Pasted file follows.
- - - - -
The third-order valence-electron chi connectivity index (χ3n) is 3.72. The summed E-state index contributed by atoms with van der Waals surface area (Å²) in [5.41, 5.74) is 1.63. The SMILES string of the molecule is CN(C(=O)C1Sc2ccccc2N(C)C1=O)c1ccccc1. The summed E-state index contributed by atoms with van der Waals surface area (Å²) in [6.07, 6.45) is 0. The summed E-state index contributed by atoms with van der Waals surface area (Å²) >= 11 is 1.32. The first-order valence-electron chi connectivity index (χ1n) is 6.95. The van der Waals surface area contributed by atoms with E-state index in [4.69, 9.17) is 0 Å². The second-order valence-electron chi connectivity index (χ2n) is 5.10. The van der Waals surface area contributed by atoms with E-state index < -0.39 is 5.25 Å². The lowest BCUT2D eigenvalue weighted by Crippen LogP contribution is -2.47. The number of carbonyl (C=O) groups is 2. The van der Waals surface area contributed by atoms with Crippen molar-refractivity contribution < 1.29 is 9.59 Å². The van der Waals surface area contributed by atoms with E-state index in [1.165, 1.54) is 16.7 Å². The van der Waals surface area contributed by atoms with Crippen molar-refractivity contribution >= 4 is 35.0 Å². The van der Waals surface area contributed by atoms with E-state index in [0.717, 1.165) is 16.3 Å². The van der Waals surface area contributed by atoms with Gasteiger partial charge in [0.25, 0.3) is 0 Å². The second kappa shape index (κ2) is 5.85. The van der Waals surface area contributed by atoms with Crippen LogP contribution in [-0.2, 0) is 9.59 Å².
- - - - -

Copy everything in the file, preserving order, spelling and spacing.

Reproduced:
The third-order valence-electron chi connectivity index (χ3n) is 3.72. The summed E-state index contributed by atoms with van der Waals surface area (Å²) in [5.41, 5.74) is 1.63. The SMILES string of the molecule is CN(C(=O)C1Sc2ccccc2N(C)C1=O)c1ccccc1. The summed E-state index contributed by atoms with van der Waals surface area (Å²) in [6.07, 6.45) is 0. The summed E-state index contributed by atoms with van der Waals surface area (Å²) >= 11 is 1.32. The first-order valence-electron chi connectivity index (χ1n) is 6.95. The van der Waals surface area contributed by atoms with E-state index in [4.69, 9.17) is 0 Å². The second-order valence-electron chi connectivity index (χ2n) is 5.10. The van der Waals surface area contributed by atoms with E-state index < -0.39 is 5.25 Å². The lowest BCUT2D eigenvalue weighted by Crippen LogP contribution is -2.47. The number of carbonyl (C=O) groups is 2. The van der Waals surface area contributed by atoms with Crippen molar-refractivity contribution < 1.29 is 9.59 Å². The van der Waals surface area contributed by atoms with E-state index in [1.165, 1.54) is 16.7 Å². The van der Waals surface area contributed by atoms with Crippen molar-refractivity contribution >= 4 is 35.0 Å². The van der Waals surface area contributed by atoms with E-state index in [0.717, 1.165) is 16.3 Å². The van der Waals surface area contributed by atoms with Gasteiger partial charge in [0.25, 0.3) is 0 Å². The second kappa shape index (κ2) is 5.85. The van der Waals surface area contributed by atoms with Crippen LogP contribution in [-0.2, 0) is 9.59 Å².